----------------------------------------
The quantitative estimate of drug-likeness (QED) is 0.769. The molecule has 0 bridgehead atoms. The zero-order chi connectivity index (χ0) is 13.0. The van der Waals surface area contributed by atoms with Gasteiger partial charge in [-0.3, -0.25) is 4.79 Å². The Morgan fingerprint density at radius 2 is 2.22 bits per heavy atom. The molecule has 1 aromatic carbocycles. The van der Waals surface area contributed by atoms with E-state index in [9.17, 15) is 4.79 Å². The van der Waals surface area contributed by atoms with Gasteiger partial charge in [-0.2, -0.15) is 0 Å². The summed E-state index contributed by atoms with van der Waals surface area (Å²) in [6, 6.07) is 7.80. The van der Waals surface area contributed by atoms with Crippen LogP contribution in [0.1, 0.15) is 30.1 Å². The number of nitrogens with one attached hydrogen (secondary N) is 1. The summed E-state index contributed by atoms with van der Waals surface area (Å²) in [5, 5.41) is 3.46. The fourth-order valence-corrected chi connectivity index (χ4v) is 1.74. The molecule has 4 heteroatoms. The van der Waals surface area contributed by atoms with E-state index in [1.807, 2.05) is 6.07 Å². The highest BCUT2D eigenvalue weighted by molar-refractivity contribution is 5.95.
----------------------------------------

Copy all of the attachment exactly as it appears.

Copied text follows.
The quantitative estimate of drug-likeness (QED) is 0.769. The molecule has 0 bridgehead atoms. The zero-order chi connectivity index (χ0) is 13.0. The van der Waals surface area contributed by atoms with Gasteiger partial charge in [-0.3, -0.25) is 4.79 Å². The Morgan fingerprint density at radius 2 is 2.22 bits per heavy atom. The molecule has 1 aromatic carbocycles. The van der Waals surface area contributed by atoms with E-state index in [9.17, 15) is 4.79 Å². The van der Waals surface area contributed by atoms with Gasteiger partial charge in [-0.2, -0.15) is 0 Å². The summed E-state index contributed by atoms with van der Waals surface area (Å²) in [6, 6.07) is 7.80. The van der Waals surface area contributed by atoms with Crippen LogP contribution in [0.1, 0.15) is 30.1 Å². The number of nitrogens with one attached hydrogen (secondary N) is 1. The summed E-state index contributed by atoms with van der Waals surface area (Å²) in [5, 5.41) is 3.46. The fourth-order valence-corrected chi connectivity index (χ4v) is 1.74. The molecule has 4 heteroatoms. The van der Waals surface area contributed by atoms with E-state index in [1.807, 2.05) is 6.07 Å². The highest BCUT2D eigenvalue weighted by molar-refractivity contribution is 5.95.